The Manufacturing Executive
The Manufacturing Executive

Episode · 5 months ago

Get Started w/ Data Collection & Robotics Today w/ Aaron Prather

ABOUT THIS EPISODE

Data collection, automation, robotics — these are things reserved for the budgets of the biggest companies out there, right?

Wrong. Anyone can do it with one simple trick:

Just get started.

That’s the simple advice shared by our latest guest, Aaron Prather, R&D Evangelist for FedEx Express, who is deeply passionate about both topics — and if you don’t believe me, just check out his LinkedIn.

In this episode, we discuss:

- The benefits of data collection, automation and robotics for your business

- Why you don’t need to fear robots stealing your jobs

- Why success in either involves getting started and employee input

To ensure that you never miss an episode of The Manufacturing Executive, subscribe on Apple Podcasts, or Spotify, or here.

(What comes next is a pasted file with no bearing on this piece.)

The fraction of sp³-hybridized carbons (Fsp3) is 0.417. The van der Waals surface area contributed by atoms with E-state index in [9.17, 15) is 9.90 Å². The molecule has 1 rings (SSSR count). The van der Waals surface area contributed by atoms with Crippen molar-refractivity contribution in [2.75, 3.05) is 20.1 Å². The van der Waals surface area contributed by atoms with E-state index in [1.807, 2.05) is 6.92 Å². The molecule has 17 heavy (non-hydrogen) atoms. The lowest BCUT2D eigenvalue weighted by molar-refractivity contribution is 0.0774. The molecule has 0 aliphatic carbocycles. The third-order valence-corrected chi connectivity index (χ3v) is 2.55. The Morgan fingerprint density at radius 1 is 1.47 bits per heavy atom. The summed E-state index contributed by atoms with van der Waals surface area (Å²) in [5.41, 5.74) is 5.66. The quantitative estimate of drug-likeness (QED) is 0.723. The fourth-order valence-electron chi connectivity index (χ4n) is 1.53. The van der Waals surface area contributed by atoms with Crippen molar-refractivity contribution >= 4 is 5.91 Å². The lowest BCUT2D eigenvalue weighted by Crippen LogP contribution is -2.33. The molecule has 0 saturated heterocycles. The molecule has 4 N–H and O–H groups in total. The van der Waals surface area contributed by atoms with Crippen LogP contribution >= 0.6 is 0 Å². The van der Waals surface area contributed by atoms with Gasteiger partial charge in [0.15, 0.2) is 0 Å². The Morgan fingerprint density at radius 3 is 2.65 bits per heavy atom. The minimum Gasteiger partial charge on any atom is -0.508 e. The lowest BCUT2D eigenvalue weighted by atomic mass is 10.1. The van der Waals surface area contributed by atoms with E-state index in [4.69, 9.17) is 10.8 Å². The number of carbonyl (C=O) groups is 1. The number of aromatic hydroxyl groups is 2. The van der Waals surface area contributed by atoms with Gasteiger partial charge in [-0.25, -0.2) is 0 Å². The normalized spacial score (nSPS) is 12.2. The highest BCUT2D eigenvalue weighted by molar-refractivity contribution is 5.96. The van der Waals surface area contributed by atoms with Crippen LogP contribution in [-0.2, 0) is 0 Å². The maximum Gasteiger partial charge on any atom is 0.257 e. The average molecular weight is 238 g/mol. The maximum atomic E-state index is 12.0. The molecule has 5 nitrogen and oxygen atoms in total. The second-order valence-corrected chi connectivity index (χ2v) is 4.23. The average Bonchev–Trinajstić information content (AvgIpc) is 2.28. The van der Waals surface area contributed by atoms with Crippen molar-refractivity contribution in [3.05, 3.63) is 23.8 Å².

There's so many use cases. I'veseen in so many facilities. It's like you don't need to bug that thinginto a bigger system. It can be self sufficient on its own. Justget started. Welcome to the manufacturing executive podcast, where we explore the strategiesand experiences that are driving midsize manufacturers forward. Here you'll discover new insights from passionatemanufacturing leaders who have compelling stories to share about their successes and struggles,and you'll learn from B tob sales and marketing experts about how to apply actionablebusiness development strategies inside your business. Let's get into the show. Welcome toanother episode of the Manufacturing Executive podcast. I'm Joe Sullivan, your host,a Co founder of the Industrial Marketing Agency Gorilla. Seventy six, two thousandand twenty and two thousand and twenty one have obviously brought a wide variety ofchallenges about for manufacturers, and near the top of that list is the supplychain disruption. Looking back over the last year and a half, very fewmanufacturing leaders could probably look at you with a straight face and say supply chainissues didn't really affect our business. I guess today is a leader in thelogistics world that has seen technology, from robotics to smart data change the manufacturingsapply chain at a faster pace than ever before, and it's this technology thatcan help us prepare for and better navigate future logistics challenges and supply chain disruptions. So let me introduce him. With over twenty five years at Fedex,Aaron prayther has developed and deployed numerous technology applications across the Fedex enterprise, fromhub operations in Memphis, Indianapolis and Oakland to courier operations around the world.He has worked in every corner of Fedex's Day to day operations. In hiscurrent role as senior advisor technology planning and research, Aaron leads efforts to findand deploy new technologies into Fedex operations, including robotics and automation. Outside ofFEDEX AREON participates in developing robot standards at the Uria and ul through the FedexInstitute of Technology at the University of Memphis, he works with universities and colleges inthe development of educational programs for the next generation of technologists in logistics.Aaron received an MBA from Christian brothers university and holds a Bas from the Universityof Memphis in geographic information science and cartography. Aaron, welcome to the show.Thanks, Ran Joe. Let's just dive right in here are and youare somebody who has worked inside of Fedex for over twenty five years, andso if anyone I've talked to on the show knows logistics and supply chain,is probably going to be you. Obviously, the last year and a half hasbeen a complete mass on the supply chain front in a lot of ways, and I'd love for you to start things out here by just talking abouthow and why the manufacturing supply chain became such a mess when the pandemic setin. Great question, Joe. Yeah, and we actually had, we've hada front row here on my side of the fence of actually seeing thisall play out. And yet the pandemic very much wrecked global supply chains asvirus spread and shut down facilities across the globe very much start hampering what we'vebeen building for numerous decades of the Justin time model of getting your parts madeand shipped and to the final assembly plants. Done that whole. So they justfound it little peace sort of crumbled under the virus and shut downs aroundthe world. So it is still an ongoing challenge. It is interesting tosee how supply chains have evolved so quickly. As factories do come back online,they are trying to catch up,...